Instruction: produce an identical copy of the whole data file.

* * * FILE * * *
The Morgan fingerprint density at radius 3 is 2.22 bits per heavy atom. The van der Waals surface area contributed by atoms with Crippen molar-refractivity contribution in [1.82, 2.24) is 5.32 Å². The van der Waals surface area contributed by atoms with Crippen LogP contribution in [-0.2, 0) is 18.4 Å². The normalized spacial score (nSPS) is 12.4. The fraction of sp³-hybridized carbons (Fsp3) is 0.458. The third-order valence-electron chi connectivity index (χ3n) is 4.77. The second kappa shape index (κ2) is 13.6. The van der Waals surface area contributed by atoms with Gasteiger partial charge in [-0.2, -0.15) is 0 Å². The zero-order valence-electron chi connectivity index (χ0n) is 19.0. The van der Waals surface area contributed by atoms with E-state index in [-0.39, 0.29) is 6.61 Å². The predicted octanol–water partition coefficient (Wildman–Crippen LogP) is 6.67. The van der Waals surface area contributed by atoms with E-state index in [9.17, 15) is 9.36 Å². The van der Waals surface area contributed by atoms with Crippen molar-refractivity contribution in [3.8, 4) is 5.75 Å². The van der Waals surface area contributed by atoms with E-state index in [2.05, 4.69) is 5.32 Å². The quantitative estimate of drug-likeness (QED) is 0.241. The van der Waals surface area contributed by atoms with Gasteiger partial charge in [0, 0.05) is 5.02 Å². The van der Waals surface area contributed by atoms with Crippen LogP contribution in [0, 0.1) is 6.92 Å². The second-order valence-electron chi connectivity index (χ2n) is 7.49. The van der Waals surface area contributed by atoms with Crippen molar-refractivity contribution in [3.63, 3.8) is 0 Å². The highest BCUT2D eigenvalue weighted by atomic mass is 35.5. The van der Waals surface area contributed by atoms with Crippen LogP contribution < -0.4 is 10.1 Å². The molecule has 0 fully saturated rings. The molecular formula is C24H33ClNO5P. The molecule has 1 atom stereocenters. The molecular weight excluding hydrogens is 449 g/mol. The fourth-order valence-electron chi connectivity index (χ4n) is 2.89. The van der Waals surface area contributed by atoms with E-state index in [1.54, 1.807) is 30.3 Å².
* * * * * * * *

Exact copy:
The Morgan fingerprint density at radius 3 is 2.22 bits per heavy atom. The van der Waals surface area contributed by atoms with Crippen molar-refractivity contribution in [1.82, 2.24) is 5.32 Å². The van der Waals surface area contributed by atoms with Crippen LogP contribution in [-0.2, 0) is 18.4 Å². The normalized spacial score (nSPS) is 12.4. The fraction of sp³-hybridized carbons (Fsp3) is 0.458. The third-order valence-electron chi connectivity index (χ3n) is 4.77. The second kappa shape index (κ2) is 13.6. The van der Waals surface area contributed by atoms with Gasteiger partial charge in [-0.2, -0.15) is 0 Å². The zero-order valence-electron chi connectivity index (χ0n) is 19.0. The van der Waals surface area contributed by atoms with E-state index in [-0.39, 0.29) is 6.61 Å². The predicted octanol–water partition coefficient (Wildman–Crippen LogP) is 6.67. The van der Waals surface area contributed by atoms with E-state index in [9.17, 15) is 9.36 Å². The van der Waals surface area contributed by atoms with Crippen molar-refractivity contribution in [3.8, 4) is 5.75 Å². The van der Waals surface area contributed by atoms with E-state index in [2.05, 4.69) is 5.32 Å². The quantitative estimate of drug-likeness (QED) is 0.241. The van der Waals surface area contributed by atoms with Gasteiger partial charge in [0, 0.05) is 5.02 Å². The van der Waals surface area contributed by atoms with Crippen LogP contribution in [0, 0.1) is 6.92 Å². The second-order valence-electron chi connectivity index (χ2n) is 7.49. The van der Waals surface area contributed by atoms with Crippen molar-refractivity contribution in [3.63, 3.8) is 0 Å². The highest BCUT2D eigenvalue weighted by atomic mass is 35.5. The van der Waals surface area contributed by atoms with Crippen LogP contribution < -0.4 is 10.1 Å². The molecule has 0 fully saturated rings. The molecular formula is C24H33ClNO5P. The molecule has 1 atom stereocenters. The molecular weight excluding hydrogens is 449 g/mol. The fourth-order valence-electron chi connectivity index (χ4n) is 2.89. The van der Waals surface area contributed by atoms with E-state index in [1.54, 1.807) is 30.3 Å².